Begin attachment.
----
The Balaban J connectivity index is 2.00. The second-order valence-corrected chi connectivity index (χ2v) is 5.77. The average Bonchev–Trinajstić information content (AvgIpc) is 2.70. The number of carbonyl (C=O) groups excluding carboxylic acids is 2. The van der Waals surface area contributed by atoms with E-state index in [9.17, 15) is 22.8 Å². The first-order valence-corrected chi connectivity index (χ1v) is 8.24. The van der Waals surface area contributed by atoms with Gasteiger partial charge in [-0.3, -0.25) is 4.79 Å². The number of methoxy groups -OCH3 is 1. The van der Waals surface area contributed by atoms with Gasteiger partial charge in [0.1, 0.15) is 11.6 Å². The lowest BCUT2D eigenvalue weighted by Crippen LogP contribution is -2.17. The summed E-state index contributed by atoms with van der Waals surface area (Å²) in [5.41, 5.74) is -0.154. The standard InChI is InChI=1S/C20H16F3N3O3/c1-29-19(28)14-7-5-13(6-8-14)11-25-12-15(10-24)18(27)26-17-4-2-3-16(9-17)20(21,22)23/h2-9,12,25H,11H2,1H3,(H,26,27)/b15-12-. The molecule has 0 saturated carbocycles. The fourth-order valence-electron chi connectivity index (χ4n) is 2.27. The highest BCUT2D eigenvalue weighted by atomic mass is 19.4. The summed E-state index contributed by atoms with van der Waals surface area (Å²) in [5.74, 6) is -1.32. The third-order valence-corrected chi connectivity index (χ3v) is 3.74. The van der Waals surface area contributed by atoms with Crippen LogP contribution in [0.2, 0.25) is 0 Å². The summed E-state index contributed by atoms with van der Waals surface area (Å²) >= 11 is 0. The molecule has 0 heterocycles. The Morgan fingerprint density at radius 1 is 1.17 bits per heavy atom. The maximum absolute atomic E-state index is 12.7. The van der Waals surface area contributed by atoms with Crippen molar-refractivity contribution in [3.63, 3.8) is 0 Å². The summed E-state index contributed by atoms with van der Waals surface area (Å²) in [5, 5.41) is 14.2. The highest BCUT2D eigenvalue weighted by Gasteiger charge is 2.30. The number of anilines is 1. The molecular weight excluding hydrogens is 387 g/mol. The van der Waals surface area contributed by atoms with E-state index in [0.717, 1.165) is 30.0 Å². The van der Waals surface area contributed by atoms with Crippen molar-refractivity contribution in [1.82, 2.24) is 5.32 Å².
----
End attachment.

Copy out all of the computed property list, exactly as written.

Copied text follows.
The Balaban J connectivity index is 2.00. The second-order valence-corrected chi connectivity index (χ2v) is 5.77. The average Bonchev–Trinajstić information content (AvgIpc) is 2.70. The number of carbonyl (C=O) groups excluding carboxylic acids is 2. The van der Waals surface area contributed by atoms with E-state index in [9.17, 15) is 22.8 Å². The first-order valence-corrected chi connectivity index (χ1v) is 8.24. The van der Waals surface area contributed by atoms with Gasteiger partial charge in [-0.3, -0.25) is 4.79 Å². The number of methoxy groups -OCH3 is 1. The van der Waals surface area contributed by atoms with Gasteiger partial charge in [0.1, 0.15) is 11.6 Å². The lowest BCUT2D eigenvalue weighted by Crippen LogP contribution is -2.17. The summed E-state index contributed by atoms with van der Waals surface area (Å²) in [5.41, 5.74) is -0.154. The standard InChI is InChI=1S/C20H16F3N3O3/c1-29-19(28)14-7-5-13(6-8-14)11-25-12-15(10-24)18(27)26-17-4-2-3-16(9-17)20(21,22)23/h2-9,12,25H,11H2,1H3,(H,26,27)/b15-12-. The molecule has 0 saturated carbocycles. The fourth-order valence-electron chi connectivity index (χ4n) is 2.27. The highest BCUT2D eigenvalue weighted by atomic mass is 19.4. The summed E-state index contributed by atoms with van der Waals surface area (Å²) in [5.74, 6) is -1.32. The third-order valence-corrected chi connectivity index (χ3v) is 3.74. The van der Waals surface area contributed by atoms with Crippen LogP contribution in [0.2, 0.25) is 0 Å². The summed E-state index contributed by atoms with van der Waals surface area (Å²) >= 11 is 0. The molecule has 0 heterocycles. The Morgan fingerprint density at radius 1 is 1.17 bits per heavy atom. The maximum absolute atomic E-state index is 12.7. The van der Waals surface area contributed by atoms with Crippen molar-refractivity contribution in [3.63, 3.8) is 0 Å². The summed E-state index contributed by atoms with van der Waals surface area (Å²) in [5, 5.41) is 14.2. The highest BCUT2D eigenvalue weighted by Gasteiger charge is 2.30. The number of anilines is 1. The molecular weight excluding hydrogens is 387 g/mol. The van der Waals surface area contributed by atoms with E-state index in [0.717, 1.165) is 30.0 Å². The van der Waals surface area contributed by atoms with Crippen molar-refractivity contribution in [1.82, 2.24) is 5.32 Å².